In the next step – the action “Send Email (V4)” – we will compose our email and transfer it to SendGrid. Just as for the first step, you will need to create a connection first. We’ll use the API key we created before in the SendGrid portal to do so. Afterwards, use the output of the previous step to build your message.
Mails can be sent by simply inserting data into [dbo].[DatabaseMail] via the below code.
INSERT INTO [dbo].[DatabaseMail]
('A tricycle with two wheels is a bicycle'
This is actually almost the same method that you use in elastic database jobs, we just need to be able to insert records. When creating an elastic jobstep in the JobDatabase, you can specify output parameters. When the step returns any data, these parameters will be used as a destination to store that data. So in your jobstep you can just select any data to return. These records will be inserted in the mailtable in the JobDatabase and can then be used as building blocks for your email. Just make sure to match the column names of your destination table.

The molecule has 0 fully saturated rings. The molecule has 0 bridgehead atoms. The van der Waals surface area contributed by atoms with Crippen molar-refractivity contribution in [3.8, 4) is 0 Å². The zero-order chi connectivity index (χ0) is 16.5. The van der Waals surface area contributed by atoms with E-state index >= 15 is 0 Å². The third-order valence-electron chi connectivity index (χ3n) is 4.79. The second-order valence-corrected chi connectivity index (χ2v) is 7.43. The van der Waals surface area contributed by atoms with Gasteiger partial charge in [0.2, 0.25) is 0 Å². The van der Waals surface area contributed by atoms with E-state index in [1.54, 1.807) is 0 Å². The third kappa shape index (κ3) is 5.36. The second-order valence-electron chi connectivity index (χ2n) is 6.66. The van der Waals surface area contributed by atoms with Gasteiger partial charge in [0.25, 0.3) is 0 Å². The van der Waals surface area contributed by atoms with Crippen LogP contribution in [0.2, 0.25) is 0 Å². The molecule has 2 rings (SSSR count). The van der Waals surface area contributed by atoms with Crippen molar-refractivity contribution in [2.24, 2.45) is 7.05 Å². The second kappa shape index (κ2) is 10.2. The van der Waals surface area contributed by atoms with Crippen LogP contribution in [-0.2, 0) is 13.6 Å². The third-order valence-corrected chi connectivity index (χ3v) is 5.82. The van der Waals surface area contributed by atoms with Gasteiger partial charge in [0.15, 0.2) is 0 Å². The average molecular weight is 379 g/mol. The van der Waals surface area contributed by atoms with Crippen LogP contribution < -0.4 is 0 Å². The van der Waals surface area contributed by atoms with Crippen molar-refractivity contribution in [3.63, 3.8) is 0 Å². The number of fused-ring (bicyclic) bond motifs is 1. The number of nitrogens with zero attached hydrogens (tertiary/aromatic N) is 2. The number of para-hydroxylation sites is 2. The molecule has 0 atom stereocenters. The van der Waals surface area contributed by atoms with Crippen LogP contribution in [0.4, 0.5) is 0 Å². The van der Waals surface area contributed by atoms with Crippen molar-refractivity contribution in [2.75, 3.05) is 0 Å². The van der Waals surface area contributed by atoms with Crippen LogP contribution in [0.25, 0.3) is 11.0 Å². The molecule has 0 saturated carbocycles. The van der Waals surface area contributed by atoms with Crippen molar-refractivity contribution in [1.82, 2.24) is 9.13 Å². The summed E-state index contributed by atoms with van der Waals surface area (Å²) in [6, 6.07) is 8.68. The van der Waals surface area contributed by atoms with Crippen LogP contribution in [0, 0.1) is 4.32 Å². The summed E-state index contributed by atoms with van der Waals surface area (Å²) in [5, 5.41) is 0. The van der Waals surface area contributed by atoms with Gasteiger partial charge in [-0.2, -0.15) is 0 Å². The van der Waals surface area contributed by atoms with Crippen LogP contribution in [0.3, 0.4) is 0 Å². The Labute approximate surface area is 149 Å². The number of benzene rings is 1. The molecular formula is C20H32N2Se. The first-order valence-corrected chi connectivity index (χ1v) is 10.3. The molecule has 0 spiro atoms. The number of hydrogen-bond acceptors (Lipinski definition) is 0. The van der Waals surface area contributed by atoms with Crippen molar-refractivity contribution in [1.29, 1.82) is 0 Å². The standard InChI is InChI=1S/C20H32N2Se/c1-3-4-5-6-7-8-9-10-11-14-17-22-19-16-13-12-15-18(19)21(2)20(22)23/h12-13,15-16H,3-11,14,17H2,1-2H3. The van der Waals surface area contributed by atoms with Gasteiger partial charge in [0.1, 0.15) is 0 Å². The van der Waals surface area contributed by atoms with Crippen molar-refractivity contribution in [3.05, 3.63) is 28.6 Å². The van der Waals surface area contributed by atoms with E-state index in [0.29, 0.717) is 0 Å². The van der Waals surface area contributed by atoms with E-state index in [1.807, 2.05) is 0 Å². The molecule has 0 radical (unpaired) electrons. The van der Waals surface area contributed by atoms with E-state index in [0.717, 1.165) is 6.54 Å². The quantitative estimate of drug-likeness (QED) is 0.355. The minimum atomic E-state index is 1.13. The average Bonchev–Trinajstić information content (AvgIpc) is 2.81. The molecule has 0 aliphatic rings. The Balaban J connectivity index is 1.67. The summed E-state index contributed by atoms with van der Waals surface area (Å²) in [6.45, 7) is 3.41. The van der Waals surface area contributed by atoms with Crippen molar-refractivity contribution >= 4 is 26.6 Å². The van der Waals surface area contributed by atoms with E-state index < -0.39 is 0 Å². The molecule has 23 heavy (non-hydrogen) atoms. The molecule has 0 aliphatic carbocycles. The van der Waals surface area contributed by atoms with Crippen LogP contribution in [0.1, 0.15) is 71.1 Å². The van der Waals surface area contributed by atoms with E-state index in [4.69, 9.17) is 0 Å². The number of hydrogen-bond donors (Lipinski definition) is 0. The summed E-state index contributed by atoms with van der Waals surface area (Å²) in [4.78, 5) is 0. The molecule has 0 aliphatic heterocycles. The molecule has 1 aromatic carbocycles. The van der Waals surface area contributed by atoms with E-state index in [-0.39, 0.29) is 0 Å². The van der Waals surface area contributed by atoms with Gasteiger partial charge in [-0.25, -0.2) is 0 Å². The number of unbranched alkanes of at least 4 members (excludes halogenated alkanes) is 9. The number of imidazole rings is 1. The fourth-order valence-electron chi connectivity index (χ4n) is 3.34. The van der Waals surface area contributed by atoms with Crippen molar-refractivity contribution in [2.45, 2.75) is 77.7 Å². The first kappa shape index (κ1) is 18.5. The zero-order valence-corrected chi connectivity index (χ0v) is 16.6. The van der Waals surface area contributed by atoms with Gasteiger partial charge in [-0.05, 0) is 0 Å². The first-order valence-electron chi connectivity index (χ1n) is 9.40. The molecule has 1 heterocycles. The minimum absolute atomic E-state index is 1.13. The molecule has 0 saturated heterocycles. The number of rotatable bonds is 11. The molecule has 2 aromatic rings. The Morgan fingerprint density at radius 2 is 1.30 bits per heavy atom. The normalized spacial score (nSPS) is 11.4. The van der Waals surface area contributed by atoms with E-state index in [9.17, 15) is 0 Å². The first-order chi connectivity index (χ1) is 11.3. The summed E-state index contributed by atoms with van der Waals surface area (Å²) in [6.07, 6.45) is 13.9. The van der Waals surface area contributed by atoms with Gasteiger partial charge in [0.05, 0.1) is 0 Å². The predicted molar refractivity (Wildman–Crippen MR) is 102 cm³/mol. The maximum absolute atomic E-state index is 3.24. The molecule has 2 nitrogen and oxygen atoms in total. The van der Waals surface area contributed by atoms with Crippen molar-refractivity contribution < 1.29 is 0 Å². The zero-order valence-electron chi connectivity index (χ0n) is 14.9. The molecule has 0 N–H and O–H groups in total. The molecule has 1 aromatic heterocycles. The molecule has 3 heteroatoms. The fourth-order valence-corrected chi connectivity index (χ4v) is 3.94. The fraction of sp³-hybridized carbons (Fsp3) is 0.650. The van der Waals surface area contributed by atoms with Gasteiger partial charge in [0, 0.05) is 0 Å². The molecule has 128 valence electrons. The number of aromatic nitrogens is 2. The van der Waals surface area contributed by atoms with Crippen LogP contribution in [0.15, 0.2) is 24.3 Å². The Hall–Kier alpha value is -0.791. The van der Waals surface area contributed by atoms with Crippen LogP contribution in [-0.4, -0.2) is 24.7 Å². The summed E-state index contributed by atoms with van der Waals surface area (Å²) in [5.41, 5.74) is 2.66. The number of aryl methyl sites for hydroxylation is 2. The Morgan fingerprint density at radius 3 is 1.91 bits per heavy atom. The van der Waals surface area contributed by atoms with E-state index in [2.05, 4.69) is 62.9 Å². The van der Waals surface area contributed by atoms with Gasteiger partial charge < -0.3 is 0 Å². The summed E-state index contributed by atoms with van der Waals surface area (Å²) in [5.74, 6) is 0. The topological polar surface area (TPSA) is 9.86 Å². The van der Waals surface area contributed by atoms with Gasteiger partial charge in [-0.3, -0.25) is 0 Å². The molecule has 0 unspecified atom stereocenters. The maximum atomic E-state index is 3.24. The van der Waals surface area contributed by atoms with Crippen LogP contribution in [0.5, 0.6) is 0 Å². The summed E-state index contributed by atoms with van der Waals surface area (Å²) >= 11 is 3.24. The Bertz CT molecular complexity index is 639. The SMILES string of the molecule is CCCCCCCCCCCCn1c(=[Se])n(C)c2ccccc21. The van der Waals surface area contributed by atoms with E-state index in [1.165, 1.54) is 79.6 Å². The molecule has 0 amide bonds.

In this example, the logging table of the Ola Hallengren maintenance jobs is checked for errors and an email will be sent if it finds any.
DECLARE @JobName NVARCHAR(128) = N'Index Maintenance'
DECLARE @JobStepName NVARCHAR(128) = N'Deploy Maintenance Schema.'
DECLARE @Command NVARCHAR(MAX) = N '
WHERE [StartTime] > DATEADD(hour, -24, GETUTCDATE())
AND [ErrorNumber] <> 0
AND [CommandType] = ''ALTER_INDEX''
) > 0
DECLARE @recipients NVARCHAR(250);
DECLARE @subject NVARCHAR(250);
DECLARE @text VARCHAR(MAX);
SET @text = ''Index maintenance has failed on database ''+DB_NAME()+''. Please check the dbo.commandlog table.'';
SET @recipients = ''firstname.lastname@example.org'';
SET @subject = DB_NAME()+'': Azure index maintenance failed'';
SELECT @text AS MailText,
@subject AS MailSubject,
@recipients AS MailTo;
DECLARE @CredentialName NVARCHAR(128) = N'JobCredential'
DECLARE @TargetGroupName NVARCHAR(128) = N'DatabaseMaintenanceGroup'
DECLARE @Parallelism INT = 1
@job_name = @JobName,
@description = 'Verify index maintenance';
EXEC jobs.sp_add_jobstep @job_name = @JobName,
@step_name = @JobStepName,
@command = @Command,
@credential_name = @CredentialName,
@target_group_name = @TargetGroupName,
@max_parallelism = @Parallelism,
And that’s actually all there is to it! If the query returns any result, a record will be generated. The MailID, InsertDate and internal_execution_id will be filled in automatically, so we can safely ignore those. And a couple of minutes later, depending on the interval you configured, the mail will be in your inbox!